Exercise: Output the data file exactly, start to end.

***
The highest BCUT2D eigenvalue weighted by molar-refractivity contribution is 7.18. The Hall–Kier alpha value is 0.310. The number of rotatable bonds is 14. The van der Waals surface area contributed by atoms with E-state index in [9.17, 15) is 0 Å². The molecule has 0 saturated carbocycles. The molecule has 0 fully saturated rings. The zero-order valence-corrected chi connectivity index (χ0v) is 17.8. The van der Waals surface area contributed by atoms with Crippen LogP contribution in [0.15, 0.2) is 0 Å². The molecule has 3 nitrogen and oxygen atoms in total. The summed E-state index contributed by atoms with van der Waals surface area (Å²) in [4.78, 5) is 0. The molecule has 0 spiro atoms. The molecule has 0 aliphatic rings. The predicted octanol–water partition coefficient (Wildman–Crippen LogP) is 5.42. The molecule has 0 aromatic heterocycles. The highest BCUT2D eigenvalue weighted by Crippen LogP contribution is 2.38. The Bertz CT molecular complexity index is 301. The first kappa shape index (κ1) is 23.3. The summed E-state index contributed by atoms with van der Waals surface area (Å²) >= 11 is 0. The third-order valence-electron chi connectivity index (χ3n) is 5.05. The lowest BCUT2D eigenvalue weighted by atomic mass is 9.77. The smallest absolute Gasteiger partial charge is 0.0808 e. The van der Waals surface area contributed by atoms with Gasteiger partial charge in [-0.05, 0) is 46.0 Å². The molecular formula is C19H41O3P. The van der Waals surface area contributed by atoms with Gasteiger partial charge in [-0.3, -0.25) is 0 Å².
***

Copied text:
The highest BCUT2D eigenvalue weighted by molar-refractivity contribution is 7.18. The Hall–Kier alpha value is 0.310. The number of rotatable bonds is 14. The van der Waals surface area contributed by atoms with E-state index in [9.17, 15) is 0 Å². The molecule has 0 saturated carbocycles. The molecule has 0 fully saturated rings. The zero-order valence-corrected chi connectivity index (χ0v) is 17.8. The van der Waals surface area contributed by atoms with Crippen LogP contribution in [0.15, 0.2) is 0 Å². The molecule has 3 nitrogen and oxygen atoms in total. The summed E-state index contributed by atoms with van der Waals surface area (Å²) in [4.78, 5) is 0. The molecule has 0 spiro atoms. The molecule has 0 aliphatic rings. The predicted octanol–water partition coefficient (Wildman–Crippen LogP) is 5.42. The molecule has 0 aromatic heterocycles. The highest BCUT2D eigenvalue weighted by Crippen LogP contribution is 2.38. The Bertz CT molecular complexity index is 301. The first kappa shape index (κ1) is 23.3. The summed E-state index contributed by atoms with van der Waals surface area (Å²) >= 11 is 0. The third-order valence-electron chi connectivity index (χ3n) is 5.05. The lowest BCUT2D eigenvalue weighted by atomic mass is 9.77. The smallest absolute Gasteiger partial charge is 0.0808 e. The van der Waals surface area contributed by atoms with Gasteiger partial charge in [-0.05, 0) is 46.0 Å². The molecular formula is C19H41O3P. The van der Waals surface area contributed by atoms with Gasteiger partial charge in [-0.3, -0.25) is 0 Å².